Observations of Luhman 16AB: A Brown Dwarf Binary at 2 pc

Early in March 2013, Kevin Luhman announced his discovery of a pair of brown dwarfs only 2 pc (6 light-years) from the Sun, the 3rd closest system to us after the α/Proxima Centauri system and Barnard’s Star. This remarkable find was buried in survey data going back 35 years, but elucidated with the mid-infrared sensitivity of the Wide-field Infrared Survey Explorer (WISE) and the object’s very high proper motion (2.8 arcseconds/year, or just under 0.1 degrees/century).  Using optical spectroscopy, Luhman found that the brighter of the two components had a late-L spectral type, suggesting that the system might straddle the transition between L dwarf and T dwarf spectral classes.  Knowing home much we like this really cool transition, we jumped into action.

Screen shot 2013-04-22 at 12.16.12 PMOur colleague Scott Sheppard from Carnegie Institute of Department of Terrestrial Magnetism was using the FIRE spectrograph on the 6.5m Magellan Baade Telescope on 12 March 2013, and was to obtained low-resolution, near-infrared spectra of both brown dwarfs.  Analyzing these data, we were able to confirm that the source observed by Luhman was an late-L dwarf, while the other brown dwarf showed weak absorption features arising from methane gas in its atmosphere, the hallmark of an early-T dwarf.  Luhman 16AB is definitely an L/T transition binary!

We next requested engineering time with the SpeX instrument on NASA’s 3m InfraRed Telescope Facility (IRTF) on 15 March 2013 (yes, the Ides of March!). This was a difficult observation given that Luhman 16AB never gets higher than about 17° above horizon on Mauna Kea (an airmass of 3.4), rising just slightly over the summit of Mauna Loa to the south.  We also weren’t helped by the clouds and bad seeing, but fortunately Luhman 16AB is a booming bright near-infrared source and we were able to obtain images in three near-infrared bands and a near-infrared spectrum.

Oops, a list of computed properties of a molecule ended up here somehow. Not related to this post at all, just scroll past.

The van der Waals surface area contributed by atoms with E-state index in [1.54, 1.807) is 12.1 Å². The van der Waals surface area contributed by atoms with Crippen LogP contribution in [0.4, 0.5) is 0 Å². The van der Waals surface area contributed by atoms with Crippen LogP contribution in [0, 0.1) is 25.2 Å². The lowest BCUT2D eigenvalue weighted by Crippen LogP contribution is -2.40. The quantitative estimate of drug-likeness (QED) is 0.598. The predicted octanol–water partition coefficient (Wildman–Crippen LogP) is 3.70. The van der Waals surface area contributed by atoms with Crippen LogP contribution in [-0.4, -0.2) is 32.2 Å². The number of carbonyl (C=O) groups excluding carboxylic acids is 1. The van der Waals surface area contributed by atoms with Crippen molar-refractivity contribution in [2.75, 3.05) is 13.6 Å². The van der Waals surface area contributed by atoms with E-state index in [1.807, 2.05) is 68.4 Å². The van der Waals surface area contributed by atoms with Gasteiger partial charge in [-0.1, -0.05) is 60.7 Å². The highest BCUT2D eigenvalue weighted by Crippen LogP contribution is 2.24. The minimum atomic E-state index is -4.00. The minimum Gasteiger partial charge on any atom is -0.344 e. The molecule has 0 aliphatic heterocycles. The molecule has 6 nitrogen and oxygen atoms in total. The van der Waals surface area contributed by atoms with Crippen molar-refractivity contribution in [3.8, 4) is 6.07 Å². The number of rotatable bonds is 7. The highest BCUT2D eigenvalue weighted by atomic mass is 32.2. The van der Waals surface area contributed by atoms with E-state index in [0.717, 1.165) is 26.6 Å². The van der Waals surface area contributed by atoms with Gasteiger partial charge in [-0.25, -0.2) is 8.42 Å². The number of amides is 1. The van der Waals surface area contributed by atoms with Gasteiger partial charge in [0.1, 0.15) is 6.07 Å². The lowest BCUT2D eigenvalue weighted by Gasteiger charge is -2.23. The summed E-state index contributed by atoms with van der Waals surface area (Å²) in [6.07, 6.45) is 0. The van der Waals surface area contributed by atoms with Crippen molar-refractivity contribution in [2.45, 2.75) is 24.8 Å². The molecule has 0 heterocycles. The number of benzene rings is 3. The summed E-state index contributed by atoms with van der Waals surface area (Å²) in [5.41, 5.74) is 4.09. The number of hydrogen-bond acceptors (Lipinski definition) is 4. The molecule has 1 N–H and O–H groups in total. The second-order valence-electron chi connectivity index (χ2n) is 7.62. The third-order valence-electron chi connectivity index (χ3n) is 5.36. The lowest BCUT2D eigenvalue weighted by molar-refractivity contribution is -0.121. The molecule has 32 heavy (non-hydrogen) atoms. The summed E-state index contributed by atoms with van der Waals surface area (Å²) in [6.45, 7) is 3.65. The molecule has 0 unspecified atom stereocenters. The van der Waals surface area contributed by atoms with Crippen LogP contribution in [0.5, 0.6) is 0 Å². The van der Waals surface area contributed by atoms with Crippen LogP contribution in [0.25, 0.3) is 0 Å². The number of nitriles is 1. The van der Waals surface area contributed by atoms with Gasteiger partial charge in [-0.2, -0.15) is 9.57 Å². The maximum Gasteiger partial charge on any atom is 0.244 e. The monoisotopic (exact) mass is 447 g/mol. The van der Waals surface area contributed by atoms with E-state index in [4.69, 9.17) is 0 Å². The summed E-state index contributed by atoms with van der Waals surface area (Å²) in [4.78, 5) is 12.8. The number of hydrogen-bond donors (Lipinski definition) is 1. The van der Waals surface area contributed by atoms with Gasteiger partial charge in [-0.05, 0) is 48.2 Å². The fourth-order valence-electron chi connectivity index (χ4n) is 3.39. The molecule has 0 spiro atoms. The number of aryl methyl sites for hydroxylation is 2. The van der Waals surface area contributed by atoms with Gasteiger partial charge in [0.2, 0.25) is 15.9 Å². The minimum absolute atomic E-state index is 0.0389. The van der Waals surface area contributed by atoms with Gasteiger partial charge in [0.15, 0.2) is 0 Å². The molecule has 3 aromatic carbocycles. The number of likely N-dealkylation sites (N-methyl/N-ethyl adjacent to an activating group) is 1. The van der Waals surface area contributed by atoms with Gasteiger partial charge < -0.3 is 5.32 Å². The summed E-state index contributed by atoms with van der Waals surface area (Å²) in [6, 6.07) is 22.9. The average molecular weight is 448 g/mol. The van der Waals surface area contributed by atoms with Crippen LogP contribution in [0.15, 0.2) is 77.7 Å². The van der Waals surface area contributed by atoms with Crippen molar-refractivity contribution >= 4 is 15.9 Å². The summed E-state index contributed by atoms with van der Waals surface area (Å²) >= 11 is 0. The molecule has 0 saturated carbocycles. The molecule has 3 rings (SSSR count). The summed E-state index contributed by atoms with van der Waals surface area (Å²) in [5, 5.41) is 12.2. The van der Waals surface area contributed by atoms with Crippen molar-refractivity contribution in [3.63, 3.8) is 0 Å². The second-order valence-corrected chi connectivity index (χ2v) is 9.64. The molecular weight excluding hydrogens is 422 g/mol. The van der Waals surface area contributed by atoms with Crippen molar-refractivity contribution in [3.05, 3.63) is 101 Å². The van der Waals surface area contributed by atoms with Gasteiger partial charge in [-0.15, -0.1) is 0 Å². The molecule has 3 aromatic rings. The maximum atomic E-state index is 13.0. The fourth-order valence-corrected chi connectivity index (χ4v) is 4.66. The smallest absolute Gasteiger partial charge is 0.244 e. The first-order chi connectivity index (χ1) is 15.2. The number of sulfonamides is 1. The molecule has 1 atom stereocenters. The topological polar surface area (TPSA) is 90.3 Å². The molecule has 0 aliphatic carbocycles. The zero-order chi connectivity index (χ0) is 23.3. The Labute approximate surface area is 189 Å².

Screen shot 2013-04-22 at 12.15.53 PMThe images proved to be the most interesting aspect of this investigation. You can see that the northwestern source (upper right) is brighter in the J-band (about 1.2 µm), while the southeastern source is brighter in the K-band (about 2.2 µm).  They flip in brightness!  The northwestern source is the T dwarf, and despite it being a cooler brown dwarf (based on the presence of methane in its atmosphere), it is brighter in the 1.0-1.25 µm range.  Remarkable!

This kind of behavior has been seen before, and appears to be due to a change in the cloud structure of brown dwarfs at the transition between the L dwarf and T dwarf classes.  The visible atmospheres of L dwarfs have thick clouds of minerals and metals, while those of T dwarfs are relatively cloud-free.  The change between these conditions seems to be quite sudden, and when the clouds disappear we see more deeply into the hotter inner atmosphere of a brown dwarf and it gets brighter.  We still don’t understand  why this happens in detail; it appears that Luhman 16AB might be the best laboratory to study this phenomena.

We’ve reported our results in a submitted paper to Astrophysical Journal; three other papers have also been submitted around this time reporting more details on the photometry and astrometry of the source, optical spectroscopy of both components, and the detection of remarkable variability.  We also have a monitoring campaign planned for 22-26 April 2013.  Stay tuned!



  1. […] towers over have atmospheres that are quite similar to the hot gas giant exoplanets we’ve discovered. By studying brown dwarfs, which are […]

  2. […] binary Luhman 16AB, in a paper published in the Astrophysical Journal.  Our results confirm the earlier “flux reversal” seen in FIRE spectroscopy, and allow us to make the first constraints on the cloud coverage fraction and the temperatures of […]

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